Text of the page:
Black residents are four to five times more likely to be stopped by police than whites, says Ensemble Montréal
Ensemble Montréal has called for the use of body cameras to prevent racial profiling by the Montreal police.
The municipal political party, which is a coalition of elected municipal representatives and community groups, will table the motion at the Montreal council’s Feb. 24 session, according to a news release from Ville de Montréal - Opposition officielle à l'Hôtel de Ville de Montréal.
The party, which sits in opposition, argued that despite the opportunity to do so last year following the completion of the pilot project, the administration of Mayor Valérie Plante had refused to deploy body cams among the Service de Police de la Ville de Montréal (SPVM).
Racial profiling has worsened over the past year, Abdelhaq Sari, Ensemble Montréal spokesperson for public safety, said in the party’s statement. “Last October, a report on police stop-and-checks revealed that indigenous and black people are between four and five times more likely than whites to be stopped by SPVM officers,” he said. “As for people of Arab origin, they are on average twice as likely to be stopped as a white person.”
Independent Councillor Marvin Rotrand said that despite the SPVM’s declared intentions to combat racial profiling, few concrete steps have been taken, which the SPVM has blamed on the costs being too high.
“According to the SPVM, it would cost $17.4 million to implement the technology, and $24 million per year in staff and management costs,” said Rotrand in the news release. “These costs are excessive and reflect neither reality nor the many technologies on the market. For example, they chose the most expensive technology for video data storage, while other cities are doing it for much less with other technologies.”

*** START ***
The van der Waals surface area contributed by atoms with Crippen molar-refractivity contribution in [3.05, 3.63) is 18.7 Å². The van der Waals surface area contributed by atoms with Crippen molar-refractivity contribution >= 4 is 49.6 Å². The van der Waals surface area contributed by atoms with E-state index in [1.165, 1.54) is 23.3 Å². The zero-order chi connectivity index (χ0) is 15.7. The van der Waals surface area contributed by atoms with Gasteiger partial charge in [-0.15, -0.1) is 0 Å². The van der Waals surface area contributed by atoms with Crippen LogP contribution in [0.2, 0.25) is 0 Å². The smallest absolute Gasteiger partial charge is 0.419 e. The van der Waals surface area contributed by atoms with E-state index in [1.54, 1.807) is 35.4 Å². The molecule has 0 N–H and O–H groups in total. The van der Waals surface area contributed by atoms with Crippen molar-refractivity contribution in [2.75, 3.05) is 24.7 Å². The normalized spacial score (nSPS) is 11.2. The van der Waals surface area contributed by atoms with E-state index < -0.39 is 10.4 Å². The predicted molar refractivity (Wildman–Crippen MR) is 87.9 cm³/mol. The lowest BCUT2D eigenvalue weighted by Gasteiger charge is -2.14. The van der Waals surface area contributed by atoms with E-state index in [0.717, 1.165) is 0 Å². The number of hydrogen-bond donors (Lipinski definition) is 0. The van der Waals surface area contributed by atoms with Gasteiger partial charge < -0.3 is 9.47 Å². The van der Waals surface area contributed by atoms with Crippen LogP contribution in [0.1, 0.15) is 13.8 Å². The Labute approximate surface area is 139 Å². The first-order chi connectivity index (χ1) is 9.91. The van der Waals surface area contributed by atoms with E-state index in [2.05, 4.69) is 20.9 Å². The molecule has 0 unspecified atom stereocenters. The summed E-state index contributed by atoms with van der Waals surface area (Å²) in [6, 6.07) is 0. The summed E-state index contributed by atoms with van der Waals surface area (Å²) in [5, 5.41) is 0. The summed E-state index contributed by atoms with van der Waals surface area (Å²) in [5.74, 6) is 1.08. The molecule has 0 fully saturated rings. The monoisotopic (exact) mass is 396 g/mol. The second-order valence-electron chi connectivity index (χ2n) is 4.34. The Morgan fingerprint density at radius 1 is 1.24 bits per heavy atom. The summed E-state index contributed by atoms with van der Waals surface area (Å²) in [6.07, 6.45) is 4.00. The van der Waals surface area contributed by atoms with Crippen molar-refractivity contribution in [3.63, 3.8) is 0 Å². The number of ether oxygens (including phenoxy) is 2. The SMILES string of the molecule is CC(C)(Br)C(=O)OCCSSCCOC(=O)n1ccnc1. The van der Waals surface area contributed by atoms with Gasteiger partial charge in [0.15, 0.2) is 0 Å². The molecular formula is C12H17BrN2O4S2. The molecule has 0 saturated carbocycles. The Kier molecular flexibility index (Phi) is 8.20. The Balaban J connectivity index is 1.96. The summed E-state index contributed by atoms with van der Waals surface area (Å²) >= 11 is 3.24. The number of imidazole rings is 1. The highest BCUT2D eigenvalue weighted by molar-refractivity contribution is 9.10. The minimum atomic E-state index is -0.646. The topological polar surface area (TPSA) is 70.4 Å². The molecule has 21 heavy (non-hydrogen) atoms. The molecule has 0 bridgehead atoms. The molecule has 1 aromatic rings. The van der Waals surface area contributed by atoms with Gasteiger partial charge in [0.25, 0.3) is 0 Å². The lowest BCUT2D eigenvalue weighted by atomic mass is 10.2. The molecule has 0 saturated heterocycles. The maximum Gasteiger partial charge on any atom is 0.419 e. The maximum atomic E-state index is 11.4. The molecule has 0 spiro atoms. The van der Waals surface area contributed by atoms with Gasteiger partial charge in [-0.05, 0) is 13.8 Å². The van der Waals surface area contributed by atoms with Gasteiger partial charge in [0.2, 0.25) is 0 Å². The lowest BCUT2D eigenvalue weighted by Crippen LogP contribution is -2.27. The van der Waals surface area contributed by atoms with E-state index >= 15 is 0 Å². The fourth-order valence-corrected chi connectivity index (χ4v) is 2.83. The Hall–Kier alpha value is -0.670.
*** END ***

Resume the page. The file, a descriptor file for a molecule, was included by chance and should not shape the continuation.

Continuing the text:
Rotrand argued that the deployment of body cams has proven valuable to other cities, since it “provides an additional tool to complement officers’ event reports, facilitates evidence sharing with Crown prosecutors, improves public perception of the role of police, and decreases vexatious and unfounded complaints against police officers.”
The Center for Research-Action on Race Relations (CRARR) has backed the planned motion, which it says will suitably mark Black History Month in February. Describing body cams as “a win-win solution” for both residents and police, CRARR spokesperson Alain Babineau said that it was time to “put the subject of body cams back on the table,” especially since “the technology has greatly evolved” since the SPVM’s one-year portable cameras pilot project ended in April 2017.
The Muslim Association of Montréal-North also supported the motion. According to Abdelaziz Rzik, vice-president and founding member of the association who also serviced as a member of the Arab communities’ SPVM oversight committee from 2008 to 2018, “[r]eal action is required to enable [the Arab community and the SPVM] to work together: they must deploy these body cameras.”